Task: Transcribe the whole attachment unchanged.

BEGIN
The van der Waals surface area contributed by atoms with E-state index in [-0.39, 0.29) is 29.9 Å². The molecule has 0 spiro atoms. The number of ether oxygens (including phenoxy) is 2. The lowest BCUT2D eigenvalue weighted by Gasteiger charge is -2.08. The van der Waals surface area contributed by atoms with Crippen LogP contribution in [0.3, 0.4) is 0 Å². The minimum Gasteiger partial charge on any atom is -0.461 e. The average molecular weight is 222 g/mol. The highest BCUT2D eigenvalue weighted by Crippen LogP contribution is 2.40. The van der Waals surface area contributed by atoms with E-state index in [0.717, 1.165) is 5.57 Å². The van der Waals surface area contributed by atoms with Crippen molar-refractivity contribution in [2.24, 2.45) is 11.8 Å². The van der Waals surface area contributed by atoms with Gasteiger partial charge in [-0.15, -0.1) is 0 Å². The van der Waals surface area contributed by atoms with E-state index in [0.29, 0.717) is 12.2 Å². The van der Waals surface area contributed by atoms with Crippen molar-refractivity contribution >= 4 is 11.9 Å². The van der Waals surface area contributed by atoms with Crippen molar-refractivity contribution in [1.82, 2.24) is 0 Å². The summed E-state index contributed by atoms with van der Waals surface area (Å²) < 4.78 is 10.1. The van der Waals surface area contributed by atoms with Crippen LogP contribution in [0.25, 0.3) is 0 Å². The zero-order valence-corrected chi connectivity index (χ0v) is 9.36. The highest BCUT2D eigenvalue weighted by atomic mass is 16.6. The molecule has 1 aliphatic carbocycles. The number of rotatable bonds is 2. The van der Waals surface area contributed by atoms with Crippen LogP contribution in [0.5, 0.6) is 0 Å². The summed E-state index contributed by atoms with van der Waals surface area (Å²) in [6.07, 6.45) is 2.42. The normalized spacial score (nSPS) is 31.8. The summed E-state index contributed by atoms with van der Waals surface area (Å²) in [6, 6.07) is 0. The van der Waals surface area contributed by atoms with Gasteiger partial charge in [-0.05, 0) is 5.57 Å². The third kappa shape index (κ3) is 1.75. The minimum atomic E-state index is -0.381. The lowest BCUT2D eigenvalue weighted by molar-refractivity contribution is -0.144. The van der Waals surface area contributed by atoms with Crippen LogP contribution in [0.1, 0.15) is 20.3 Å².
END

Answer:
The van der Waals surface area contributed by atoms with E-state index in [-0.39, 0.29) is 29.9 Å². The molecule has 0 spiro atoms. The number of ether oxygens (including phenoxy) is 2. The lowest BCUT2D eigenvalue weighted by Gasteiger charge is -2.08. The van der Waals surface area contributed by atoms with Crippen LogP contribution in [0.3, 0.4) is 0 Å². The minimum Gasteiger partial charge on any atom is -0.461 e. The average molecular weight is 222 g/mol. The highest BCUT2D eigenvalue weighted by Crippen LogP contribution is 2.40. The van der Waals surface area contributed by atoms with E-state index in [0.717, 1.165) is 5.57 Å². The van der Waals surface area contributed by atoms with Crippen molar-refractivity contribution in [2.24, 2.45) is 11.8 Å². The van der Waals surface area contributed by atoms with Gasteiger partial charge in [-0.15, -0.1) is 0 Å². The van der Waals surface area contributed by atoms with E-state index in [0.29, 0.717) is 12.2 Å². The van der Waals surface area contributed by atoms with Crippen molar-refractivity contribution >= 4 is 11.9 Å². The van der Waals surface area contributed by atoms with Crippen molar-refractivity contribution in [1.82, 2.24) is 0 Å². The summed E-state index contributed by atoms with van der Waals surface area (Å²) < 4.78 is 10.1. The van der Waals surface area contributed by atoms with Crippen LogP contribution in [0.25, 0.3) is 0 Å². The zero-order valence-corrected chi connectivity index (χ0v) is 9.36. The highest BCUT2D eigenvalue weighted by atomic mass is 16.6. The molecule has 1 aliphatic carbocycles. The number of rotatable bonds is 2. The van der Waals surface area contributed by atoms with Crippen LogP contribution in [0.5, 0.6) is 0 Å². The summed E-state index contributed by atoms with van der Waals surface area (Å²) in [6.07, 6.45) is 2.42. The normalized spacial score (nSPS) is 31.8. The summed E-state index contributed by atoms with van der Waals surface area (Å²) in [6, 6.07) is 0. The van der Waals surface area contributed by atoms with Gasteiger partial charge in [-0.05, 0) is 5.57 Å². The third kappa shape index (κ3) is 1.75. The minimum atomic E-state index is -0.381. The lowest BCUT2D eigenvalue weighted by molar-refractivity contribution is -0.144. The van der Waals surface area contributed by atoms with Crippen LogP contribution in [0.1, 0.15) is 20.3 Å².